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I noted last month that the Pfizer/Wyeth match-up--despite coming in January--would be the biggest life sciences deal of the year. Yet when Merck announced its huge $41 billion marriage to Schering-Plough earlier this month, it turned out to be not even the biggest deal of the week! That honor went to Roche and Genentech, who buried their differences three days after Merck's announcement with a $47 billion, $95-per-share buyout offer. Roche and Genentech, of course, have been living together for years, although adjusting to married life will still have its difficulties. Merck, on the other hand, is a lifelong bachelor that has avoided major mergers in the past (note its prosaically simple one-syllable name, so different than the many hyphenations of its competitors). Its combination with Schering-Plough will undoubtedly create some cultural challenges, even though it's all taking place in New Jersey. Still, the companies have a pretty nice fit, with some similar therapeutic specialties but very different pipelines. -KT

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Rumors of private equity's death have been greatly exaggerated, it seems. GTCR is sinking $200 million into newly formed Actient Pharmaceuticals, and it has tapped former Abbott Labs exec Ed Fiorentino to head the operation. Actient will be yet another acquisition-focused specialty pharma company. Guess the folks at GTCR must have been impressed by the runaway success of Jazz Pharma (yes, that's sarcasm). Then again, maybe the massive devaluation of assets in the industry means this strategy can finally find more than sporadic success.

Also, I couldn't help but remark that Sangart, a company focused on oxygen therapeutics, just raised a Series F round. Series F?! I Googled it and found out that while Sangart isn't the first company to raise six separate venture rounds, it appears to be on a very short list. (Top of Google's results: Sangart). Moreover, it doesn't appear that any company to go to the well six times has yet followed up with a successful IPO. Still, desperate times and all...Gets you wondering how far down the alphabet venture capital rounds might go in the current drought. -KT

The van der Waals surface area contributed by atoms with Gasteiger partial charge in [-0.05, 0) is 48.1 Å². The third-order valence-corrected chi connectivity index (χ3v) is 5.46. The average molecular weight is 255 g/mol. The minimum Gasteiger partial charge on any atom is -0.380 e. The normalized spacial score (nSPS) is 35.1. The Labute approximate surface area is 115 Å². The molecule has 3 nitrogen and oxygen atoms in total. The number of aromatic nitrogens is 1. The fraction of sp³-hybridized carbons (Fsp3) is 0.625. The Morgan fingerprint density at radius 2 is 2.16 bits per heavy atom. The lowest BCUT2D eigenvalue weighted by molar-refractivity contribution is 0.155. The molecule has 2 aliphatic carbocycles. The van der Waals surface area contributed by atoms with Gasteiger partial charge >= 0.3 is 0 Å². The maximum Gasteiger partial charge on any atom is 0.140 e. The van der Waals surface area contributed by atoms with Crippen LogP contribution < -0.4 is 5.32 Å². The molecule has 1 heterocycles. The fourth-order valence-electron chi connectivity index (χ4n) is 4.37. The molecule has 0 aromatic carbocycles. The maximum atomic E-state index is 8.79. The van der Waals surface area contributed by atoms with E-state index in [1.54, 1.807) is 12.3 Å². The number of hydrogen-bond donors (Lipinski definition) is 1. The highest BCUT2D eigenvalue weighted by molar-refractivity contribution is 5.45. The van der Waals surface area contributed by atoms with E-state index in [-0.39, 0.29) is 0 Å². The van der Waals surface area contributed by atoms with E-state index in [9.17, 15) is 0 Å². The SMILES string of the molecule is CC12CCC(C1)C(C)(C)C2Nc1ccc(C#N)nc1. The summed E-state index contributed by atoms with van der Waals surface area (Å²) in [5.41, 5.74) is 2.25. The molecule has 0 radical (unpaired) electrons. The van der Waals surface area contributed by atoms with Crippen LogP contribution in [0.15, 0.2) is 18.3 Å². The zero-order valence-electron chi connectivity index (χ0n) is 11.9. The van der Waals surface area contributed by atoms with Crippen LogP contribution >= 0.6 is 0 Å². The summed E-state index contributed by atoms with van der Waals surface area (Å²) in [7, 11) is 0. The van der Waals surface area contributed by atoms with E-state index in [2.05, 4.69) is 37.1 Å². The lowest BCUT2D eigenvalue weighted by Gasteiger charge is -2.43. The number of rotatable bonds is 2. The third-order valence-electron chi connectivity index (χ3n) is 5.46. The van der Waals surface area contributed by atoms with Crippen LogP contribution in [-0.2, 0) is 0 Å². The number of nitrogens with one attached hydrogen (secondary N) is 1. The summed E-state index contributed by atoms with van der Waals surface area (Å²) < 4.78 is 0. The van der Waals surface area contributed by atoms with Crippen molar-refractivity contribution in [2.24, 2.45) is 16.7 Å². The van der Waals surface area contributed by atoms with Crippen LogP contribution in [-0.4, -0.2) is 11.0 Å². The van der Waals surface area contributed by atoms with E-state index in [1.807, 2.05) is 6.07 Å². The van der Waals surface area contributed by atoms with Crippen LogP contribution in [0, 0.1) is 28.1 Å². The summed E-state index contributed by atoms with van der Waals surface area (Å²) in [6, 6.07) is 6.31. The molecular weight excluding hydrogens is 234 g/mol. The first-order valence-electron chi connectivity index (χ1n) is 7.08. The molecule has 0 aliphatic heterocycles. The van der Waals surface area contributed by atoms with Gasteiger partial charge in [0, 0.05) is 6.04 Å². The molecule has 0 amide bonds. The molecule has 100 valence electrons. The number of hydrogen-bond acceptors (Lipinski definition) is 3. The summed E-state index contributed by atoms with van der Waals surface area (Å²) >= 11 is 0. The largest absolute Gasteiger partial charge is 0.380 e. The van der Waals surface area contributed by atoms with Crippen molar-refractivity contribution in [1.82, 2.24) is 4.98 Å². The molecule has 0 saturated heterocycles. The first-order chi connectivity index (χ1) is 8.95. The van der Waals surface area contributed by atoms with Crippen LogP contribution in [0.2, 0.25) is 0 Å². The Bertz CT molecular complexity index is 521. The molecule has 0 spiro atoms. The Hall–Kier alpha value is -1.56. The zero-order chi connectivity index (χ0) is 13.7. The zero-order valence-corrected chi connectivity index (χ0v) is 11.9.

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Lots of weighty legal issues to consider this month. Wyeth v. Levine, which I started carping about before the case was heard by the Supreme Court last November, went against Wyeth in a 6-3 decision. That means scientifically-based decisions by FDA can now be revisited by anyone who strolls into a courtroom-- meaning some far-reaching potential implications for the industry. Then we have President Obama's reversal of an executive order banning federal funding of stem cell research and a spiraling scandal involving Harvard psychiatrist Joseph Biederman and antipsychotic meds. Add to that growing rumors that FDA will start regulating tobacco (as if it didn't have enough other things to be getting on with) and, well, the news speaks for itself. -KT

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Rockville is no town for old men, or anyone else seeking a grandfather clause. Last December, FDA issued new guidelines for diabetes drugs requiring that all applications for new Type II diabetes therapies include long-term studies on cardiovascular effects. But surely that didn't apply to drug applications submitted before the new guidelines, did it? Think again. Takeda found out that alogliptin, its long-awaited successor to Actos, won't move forward without a new study, even though the NDA was submitted back in December 2007. Now the question is whether Novo Nordisk's diabetes drug Victoza, also submitted before the new guidelines were issued, can get approval without a major delay. We'll find out at an advisory committee meeting in early April.

Another interesting story to emerge from Rockville this month has to do with the Plan B, the "morning after" pill made by Barr. FDA is being told to reconsider a 2005 decision to block over-the-counter sale of the drug despite the conclusion of agency staffers at the time that it would be safe to allow it. Back then, assistant FDA commissioner Susan Wood quit over what she called politically motivated interference from then-commissioner Lester Crawford. Fair enough...but still, as much as I personally support this latest development, I have a niggling feeling some might consider it politically motivated. -KT

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Karl Thiel is an analyst for The Motley Fool, a columnist for BioWorld Today, and a contributor to Nature Biotechnology. He lives in Portland, Oregon.

You may contact Karl Thiel at